Ecstatic that the GOP members of the House of Representatives in the General Assembly passed a budget honoring their campaign pledge to hold the line on taxes and take an axe to the state budget or enraged that because of their campaign promises over 20,000 state workers, mostly those who work to educate our children and young adults, will be collecting unemployment checks at this time next year.
Despite all that, there was one bit of good news for the taxpayers here…a proposal put forth by Gov. Bev Perdue, and initially supported by House members, to lower the amount of state lottery proceeds sent back to the county for school system capital improvement projects that was beaten back during debate Tuesday night.
When ideas were being offered three months ago on ways to balance the state’s budget, one of the areas some legislators and the governor believed ripe for the picking was the large pile of money generated by folks playing the lottery – those hoping to hit it big.
Ashe has been receiving about $246,000 per year from lottery proceeds. The proposal would have cut that in half.
For the folks here in Ashe, almost overnight a $123,000 hole had potentially opened up in the county budget.
Some counties were probably banking the proceeds, preparing for future construction projects. For them, the proposal, while an inconvenience, might mean delaying a project a few years until the financial ship of state righted itself.
However, if a county, like Ashe, had already moved on obligating current and future lottery proceeds for an immediate capital improvement project, then the proposal would have become an immediate financial impact.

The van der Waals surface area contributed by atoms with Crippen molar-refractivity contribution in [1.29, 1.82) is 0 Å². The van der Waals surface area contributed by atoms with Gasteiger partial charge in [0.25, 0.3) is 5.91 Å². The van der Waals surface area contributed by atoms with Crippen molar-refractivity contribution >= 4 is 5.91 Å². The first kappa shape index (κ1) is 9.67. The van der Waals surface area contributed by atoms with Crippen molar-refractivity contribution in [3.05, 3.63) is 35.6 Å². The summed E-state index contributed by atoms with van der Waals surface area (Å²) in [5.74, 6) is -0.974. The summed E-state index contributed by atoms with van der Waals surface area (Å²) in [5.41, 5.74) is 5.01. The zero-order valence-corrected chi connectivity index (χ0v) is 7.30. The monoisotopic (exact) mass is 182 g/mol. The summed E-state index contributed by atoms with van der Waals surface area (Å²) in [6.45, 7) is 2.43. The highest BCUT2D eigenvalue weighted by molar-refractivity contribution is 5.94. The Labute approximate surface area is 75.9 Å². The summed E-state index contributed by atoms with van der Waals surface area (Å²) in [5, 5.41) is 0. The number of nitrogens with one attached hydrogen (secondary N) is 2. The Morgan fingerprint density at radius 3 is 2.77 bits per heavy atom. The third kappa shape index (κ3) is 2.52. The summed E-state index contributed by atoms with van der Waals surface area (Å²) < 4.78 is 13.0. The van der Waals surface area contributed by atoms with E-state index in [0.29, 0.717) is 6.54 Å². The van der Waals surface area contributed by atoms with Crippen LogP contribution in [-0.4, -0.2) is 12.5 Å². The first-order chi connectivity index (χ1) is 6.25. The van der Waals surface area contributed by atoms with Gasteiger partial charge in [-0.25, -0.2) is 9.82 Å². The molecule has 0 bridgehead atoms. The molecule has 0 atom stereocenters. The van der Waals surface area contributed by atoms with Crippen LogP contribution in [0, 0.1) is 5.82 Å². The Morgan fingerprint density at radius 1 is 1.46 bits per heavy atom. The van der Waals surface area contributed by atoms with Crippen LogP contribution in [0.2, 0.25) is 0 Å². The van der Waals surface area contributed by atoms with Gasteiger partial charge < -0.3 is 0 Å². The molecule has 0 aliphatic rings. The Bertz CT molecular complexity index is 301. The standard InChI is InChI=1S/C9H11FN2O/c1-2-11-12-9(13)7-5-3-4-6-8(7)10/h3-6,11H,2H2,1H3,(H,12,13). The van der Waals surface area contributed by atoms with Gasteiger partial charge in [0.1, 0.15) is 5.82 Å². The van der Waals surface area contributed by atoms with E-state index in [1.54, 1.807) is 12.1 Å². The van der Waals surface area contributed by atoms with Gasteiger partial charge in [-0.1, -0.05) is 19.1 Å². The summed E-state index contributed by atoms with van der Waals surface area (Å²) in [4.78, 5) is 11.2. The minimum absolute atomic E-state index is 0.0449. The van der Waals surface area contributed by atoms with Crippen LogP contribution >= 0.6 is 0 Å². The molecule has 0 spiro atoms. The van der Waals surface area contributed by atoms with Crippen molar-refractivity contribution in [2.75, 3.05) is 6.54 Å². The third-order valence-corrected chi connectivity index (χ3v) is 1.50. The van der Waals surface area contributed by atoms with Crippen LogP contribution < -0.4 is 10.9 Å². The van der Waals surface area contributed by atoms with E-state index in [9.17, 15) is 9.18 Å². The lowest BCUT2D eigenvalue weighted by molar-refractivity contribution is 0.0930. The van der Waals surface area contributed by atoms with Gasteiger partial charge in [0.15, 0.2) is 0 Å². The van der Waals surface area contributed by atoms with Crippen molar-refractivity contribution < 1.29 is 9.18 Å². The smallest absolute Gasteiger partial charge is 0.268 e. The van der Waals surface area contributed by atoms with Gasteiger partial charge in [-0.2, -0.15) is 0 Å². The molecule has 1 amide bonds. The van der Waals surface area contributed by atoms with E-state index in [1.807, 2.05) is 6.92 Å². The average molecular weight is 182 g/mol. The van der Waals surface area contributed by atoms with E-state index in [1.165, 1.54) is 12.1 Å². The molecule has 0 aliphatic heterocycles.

Taking a bet on getting the lottery proceeds, county commissioners issued a $2.9 million bond for four new classrooms at the high school and a new roof at the school’s career center and a new roof on Mountain View Elementary School. Those improvements were to be financed to the tune of approximately $206,000 a year using lottery funds.
When news got out that county taxpayers may be on the hook for approximately $100,000 a year, the amount the county stood to lose if the proposal passed, in no time at all, local officials took swift action.
According to the commission board chairwoman, Judy Poe, a concentrated effort was made to lobby members of the house, including our own representatives, to amend the proposal. It worked.
The message was driven home and Tuesday night a small victory for the taxpayers of Ashe County was achieved when the budget was passed with an amended provision that insured nearly 90 percent of the promised lottery proceeds would come back here or approximately $220,000.
If only we might be as successful saving the jobs of perhaps as many as a dozen local educators when they are facing pink slips in a few weeks.